The National Park College Board of Trustees approved resolutions Wednesday to enter into contract negotiations for residence halls and food services.
Servitas was selected to build and operate on-campus housing. A comprehensive feasibility study completed by the vendor revealed a significant demand for affordable housing options.
During its June 27 meeting, the board approved entering a feasibility study as the need for on-campus housing was identified during a campus climate survey earlier this year. NPC plans to continue expanding its honors program and extracurricular activities. The college is set to announce three new sports Dec. 4 that will be added to the Nighthawk Athletics program.
Study results from Servitas indicated more than half of the 586 respondents were ages 17-24, and 86 percent would consider on-campus housing. One-quarter of all respondents commute more than 40 miles each day to attend NPC and 15 percent travel more than 60 miles daily.
John Hogan, NPC president, said in a news release he considers on-campus housing an investment in retention and student success.
"Residence halls on campus will allow us to attract a new market of students," Hogan said. "It is also an economic investment. Our ultimate goal is to retain those students in our community so they learn here, earn here and pour back into our local economy."
In June, Hogan said the college had been exploring on-campus housing for a year.
Demand is estimated at 237 beds. Servitas is recommending the college start with a 52,000-square-foot, 180-bed facility.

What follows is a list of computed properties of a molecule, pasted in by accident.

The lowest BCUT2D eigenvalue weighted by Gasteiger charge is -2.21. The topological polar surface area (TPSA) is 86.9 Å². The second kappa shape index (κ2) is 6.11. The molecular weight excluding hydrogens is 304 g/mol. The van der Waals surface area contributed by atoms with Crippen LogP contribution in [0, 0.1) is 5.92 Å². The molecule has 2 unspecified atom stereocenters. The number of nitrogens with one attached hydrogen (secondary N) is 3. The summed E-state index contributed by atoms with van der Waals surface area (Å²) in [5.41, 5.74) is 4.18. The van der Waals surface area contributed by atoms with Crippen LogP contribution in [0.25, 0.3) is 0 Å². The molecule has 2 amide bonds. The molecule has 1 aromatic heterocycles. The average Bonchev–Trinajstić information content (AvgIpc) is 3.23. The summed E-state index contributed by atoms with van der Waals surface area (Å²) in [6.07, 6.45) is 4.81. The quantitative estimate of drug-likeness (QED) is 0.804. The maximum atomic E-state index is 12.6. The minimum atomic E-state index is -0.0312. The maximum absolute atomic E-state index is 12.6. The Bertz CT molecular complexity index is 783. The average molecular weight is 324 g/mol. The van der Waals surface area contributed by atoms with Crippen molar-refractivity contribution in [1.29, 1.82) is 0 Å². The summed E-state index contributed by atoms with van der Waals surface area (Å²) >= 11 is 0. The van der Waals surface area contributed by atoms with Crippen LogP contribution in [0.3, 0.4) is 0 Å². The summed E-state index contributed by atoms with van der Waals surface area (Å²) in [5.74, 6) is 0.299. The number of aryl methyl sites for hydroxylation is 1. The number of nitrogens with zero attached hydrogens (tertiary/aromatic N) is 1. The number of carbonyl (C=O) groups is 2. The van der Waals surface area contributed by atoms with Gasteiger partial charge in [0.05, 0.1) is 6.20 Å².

The three-story facility would be managed by Servitas through a public/private partnership, with it leasing the land from the college. Three suite styles were proposed in the building committee meeting ahead of the board of trustees meeting, two options featuring four beds and one featuring two beds.
Housing fees are estimated to be around $575-$725 monthly, depending on the style of unit.
The proposed location of the building would be just east of the Gerald Fisher Campus Center with a public entrance facing Mid-America Boulevard, according to an artist's rendering.
When asked about other locations on campus, Hogan said the location was proposed based on the feasibility study, but he expects that additional housing will need to be constructed over the years on campus.
Servitas would be under a 30-year land lease agreement with the college to build, maintain and manage the facility, which is expected to provide an annual return to the college.
The goal is to have the housing complete by fall of 2020. There are no upfront costs to the college for the project.
Jerry Thomas, vice president for student affairs and enrollment management, said during Wednesday's meeting that housing will enhance the college's student success efforts and the overall campus experience.
"We also think it's going to help with really retaining students within the county," he said. "A lot of our students we know in that age group, they make a decision, they want to go off to college because they believe they can have that full college experience. But if we had housing here on campus and giving students that option, we think students would really decide with their parents along, that they would stay in the county and pursue their degree right here at home."
Chartwells was selected to offer food services. The vendor will be housed in the new student commons building that is expected to be completed next summer and will also include a cafe and coffee bar and optional catering services.
Thomas said in the release quality food options improve a student's overall campus experience which helps with attracting new students to campus. The move will provide a variety of quality healthy food options for students, faculty and staff at an affordable rate. Students will be able to purchase meal plans using financial aid funds.
NPC will receive commissions from each sale and from catering events. Chartwells plans to have an on-campus chef with a staff of approximately 15 employees. They currently provide dining services to Lake Hamilton, Lakeside, Cutter Morning Star and Hot Springs school districts.Local on 11/29/2018